By Ridge Mahoney
The part of his job that Seattle general manager Adrian Hanauer utterly dreads is fast approaching, and he’s powerless to avoid it.
When the Sounders set foot on CenturyLink Field Sunday (9 p.m. ET, ESPN, ESPN Deportes) trailing the Los Angeles Galaxy, 3-0, in the Western Conference finals, Hanauer will suffer. An imposing deficit is not the source of his pain; instead, his angst stems from the games themselves. All of them.
“I talk the big talk about staying pretty even,” says Hanauer, whose association with team extends back a decade to its United Soccer Leagues days. “But you can ask anyone who works with me and I’m miserable.”
Anyone would include owner Joe Roth and technical directorChris Henderson and head coach Sigi Schmid, and just about everybody connected to the Sounders. Modest in height and dress, bespectacled in the manner of a dourly efficient accountant, Hanauer is a savvy businessman whose family investments include manufacturing, food production, and technology. He’s sharp, organized, insightful.
Come game time, he undergoes a powerful metamorphosis into extreme fandom. He goes a bit batty.
“My stomach hurts, I turn into a different person,” says Hanauer. “If we lost, I’m just miserable until about 48 hours later. The games absolutely drive me insane. Maybe I’ll stop going to the games and just do all the other stuff.”
He reveled in the Sounders’ first playoff triumph a week ago Wednesday when they beat Real Salt Lake, 1-0, to take the semifinal series by the same score, then plunged back into the abyss at Home Depot Center four days later as the Galaxy rolled to its commanding 3-0 lead.
“Quite frankly, I’ve been mentioning to Chris and Sigi and even Joe Roth recently that I absolutely love my job,” says Hanauer, 46, whose passion for the game began at age 8 as a fan of the old North American Soccer League Sounders. “I love the culture-building, the chemistry-building, the strategy, the player scouting, the contract negotiations, the training sessions. I love all of it. I absolutely have learned to frickin’ hate the games.”
Like its fans and the entire Seahawks/Sounders organization, Hanauer has enjoyed the team’s astounding success at the gate and on the field during its four MLS seasons. Except for those playoff eliminations in years one, two and three. Its first season set a most frustrating tone; after winning the U.S. Open Cup, the season ended as RSL and the Galaxy played for the MLS Cup title on the Sounders’ home field.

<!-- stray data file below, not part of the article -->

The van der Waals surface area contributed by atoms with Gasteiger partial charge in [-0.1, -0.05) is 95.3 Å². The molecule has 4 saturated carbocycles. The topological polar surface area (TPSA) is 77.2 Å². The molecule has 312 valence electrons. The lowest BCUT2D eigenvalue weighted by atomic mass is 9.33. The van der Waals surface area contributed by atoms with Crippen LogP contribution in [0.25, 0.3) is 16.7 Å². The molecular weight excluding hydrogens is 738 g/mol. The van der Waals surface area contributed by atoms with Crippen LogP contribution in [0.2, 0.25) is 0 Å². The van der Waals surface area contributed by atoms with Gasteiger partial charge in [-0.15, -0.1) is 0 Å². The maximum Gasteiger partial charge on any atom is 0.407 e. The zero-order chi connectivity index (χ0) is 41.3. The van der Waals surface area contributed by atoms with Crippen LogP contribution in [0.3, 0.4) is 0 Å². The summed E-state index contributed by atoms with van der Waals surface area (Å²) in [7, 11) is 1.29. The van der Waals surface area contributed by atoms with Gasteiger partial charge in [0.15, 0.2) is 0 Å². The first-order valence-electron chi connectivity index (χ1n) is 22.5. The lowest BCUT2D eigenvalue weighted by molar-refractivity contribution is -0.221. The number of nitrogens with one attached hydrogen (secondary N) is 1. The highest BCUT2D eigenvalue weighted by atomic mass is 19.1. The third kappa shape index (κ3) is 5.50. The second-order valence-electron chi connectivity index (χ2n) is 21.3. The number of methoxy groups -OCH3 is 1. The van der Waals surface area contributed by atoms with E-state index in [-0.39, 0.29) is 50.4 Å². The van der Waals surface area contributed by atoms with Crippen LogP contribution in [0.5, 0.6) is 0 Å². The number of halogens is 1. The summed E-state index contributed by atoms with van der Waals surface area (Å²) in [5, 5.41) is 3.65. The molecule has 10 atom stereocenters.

Roth set a high standard when Seattle joined MLS, stating his team wouldn’t start out as a loser as is often the case for expansion teams. He has a kindred spirit in Hanauer.
“There’s still owners that are more or less involved, but there are definitely a bunch of owners who are all-in,” says Hanauer of the film and television executive who played college soccer at Bowling Green and Hofstra. “Joe is into it.”
Seattle repeated as Open Cup champion in 2010 and 2011, and also repeated its early playoff exit. It lost this year’s Open Cup final to Sporting Kansas City on penalty kicks, but managed to get past the first round of the playoffs for the first time when it prevailed at Rio Tinto Stadium. Then the misery returned.
“Yeah, talk about roller coasters,” says Henderson, who usually watches the games with Hanauer. “A few days before you play the Galaxy, you’ve gone further than this franchise has ever gone, and then, boom, you go there and they cut you down, 3-0.”
With just one game but a three-goal deficit standing between the Sounders and their first MLS Cup appearance, and a crowd of 40,000 expected at CenturyLink Field, the support staff – especially the maintenance crew – will be on full alert. Henderson, a former U.S. international who played overseas as well as in MLS, works closely with Hanauer but keeps his distance when the whistle blows.
“I do say there’s a few holes in some walls up in CenturyLink, but we do give each other at least one chair space,” says Henderson. “He cares that much, which is great. If he didn’t get as high and low as he does, we wouldn’t have the organization here that we have. He’s so into it and we love that.”
Whether or not the Sounders pull off the incredible and reach their first MLS Cup, Hanauer’s tenure is up for review in a unique manner. As a condition of investing in the team, fellow minority owner and genial funny-man Drew Carey empowered the team’s fans to vote thumbs-up or thumbs-down on whether to retain the GM. As the playoffs unfold, those votes are being cast and tabulated.
Like fidgeting and flailing during a game while powerless to affect the outcome, Hanauer can’t do much about the vote other than ride out the process and wait for the result.
“Someone, somewhere probably knows what the results are, but I don’t,” he says. “We’ve had good participation in terms of the voting. I don’t know whether I’ll still be general manager in addition to an owner or I’ll just be an owner. Not knowing makes it easier.”